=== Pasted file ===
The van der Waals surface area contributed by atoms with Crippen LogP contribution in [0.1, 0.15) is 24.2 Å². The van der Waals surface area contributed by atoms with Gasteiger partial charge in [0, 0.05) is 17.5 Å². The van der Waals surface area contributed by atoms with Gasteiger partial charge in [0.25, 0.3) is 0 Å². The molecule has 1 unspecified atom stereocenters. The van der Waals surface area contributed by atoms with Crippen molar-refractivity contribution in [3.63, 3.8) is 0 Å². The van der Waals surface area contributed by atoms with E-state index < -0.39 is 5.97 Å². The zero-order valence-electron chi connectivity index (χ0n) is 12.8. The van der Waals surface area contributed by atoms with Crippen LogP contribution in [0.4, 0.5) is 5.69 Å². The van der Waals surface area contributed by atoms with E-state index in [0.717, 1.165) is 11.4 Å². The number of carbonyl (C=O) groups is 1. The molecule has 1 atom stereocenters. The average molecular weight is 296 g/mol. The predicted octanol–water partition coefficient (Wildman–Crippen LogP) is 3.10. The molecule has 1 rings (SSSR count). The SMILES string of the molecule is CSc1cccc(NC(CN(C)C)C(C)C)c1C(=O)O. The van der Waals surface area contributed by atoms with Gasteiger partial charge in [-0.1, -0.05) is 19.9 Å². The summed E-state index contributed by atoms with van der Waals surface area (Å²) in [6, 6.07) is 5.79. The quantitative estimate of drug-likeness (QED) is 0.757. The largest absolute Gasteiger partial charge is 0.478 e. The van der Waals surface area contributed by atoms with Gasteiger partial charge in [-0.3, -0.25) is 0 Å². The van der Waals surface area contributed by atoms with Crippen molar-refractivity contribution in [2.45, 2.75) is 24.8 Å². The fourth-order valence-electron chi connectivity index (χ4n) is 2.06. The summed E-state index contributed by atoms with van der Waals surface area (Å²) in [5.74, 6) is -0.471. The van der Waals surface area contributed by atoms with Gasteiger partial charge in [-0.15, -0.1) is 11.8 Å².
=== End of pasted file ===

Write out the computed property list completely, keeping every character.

The van der Waals surface area contributed by atoms with Crippen LogP contribution in [0.1, 0.15) is 24.2 Å². The van der Waals surface area contributed by atoms with Gasteiger partial charge in [0, 0.05) is 17.5 Å². The van der Waals surface area contributed by atoms with Gasteiger partial charge in [0.25, 0.3) is 0 Å². The molecule has 1 unspecified atom stereocenters. The van der Waals surface area contributed by atoms with Crippen molar-refractivity contribution in [3.63, 3.8) is 0 Å². The van der Waals surface area contributed by atoms with E-state index < -0.39 is 5.97 Å². The zero-order valence-electron chi connectivity index (χ0n) is 12.8. The van der Waals surface area contributed by atoms with Crippen LogP contribution in [0.4, 0.5) is 5.69 Å². The van der Waals surface area contributed by atoms with E-state index in [0.717, 1.165) is 11.4 Å². The number of carbonyl (C=O) groups is 1. The molecule has 1 atom stereocenters. The average molecular weight is 296 g/mol. The predicted octanol–water partition coefficient (Wildman–Crippen LogP) is 3.10. The molecule has 1 rings (SSSR count). The SMILES string of the molecule is CSc1cccc(NC(CN(C)C)C(C)C)c1C(=O)O. The van der Waals surface area contributed by atoms with Gasteiger partial charge in [-0.1, -0.05) is 19.9 Å². The summed E-state index contributed by atoms with van der Waals surface area (Å²) in [6, 6.07) is 5.79. The quantitative estimate of drug-likeness (QED) is 0.757. The largest absolute Gasteiger partial charge is 0.478 e. The van der Waals surface area contributed by atoms with Gasteiger partial charge in [-0.3, -0.25) is 0 Å². The van der Waals surface area contributed by atoms with Crippen molar-refractivity contribution in [2.45, 2.75) is 24.8 Å². The fourth-order valence-electron chi connectivity index (χ4n) is 2.06. The summed E-state index contributed by atoms with van der Waals surface area (Å²) in [5.74, 6) is -0.471. The van der Waals surface area contributed by atoms with Gasteiger partial charge in [-0.15, -0.1) is 11.8 Å².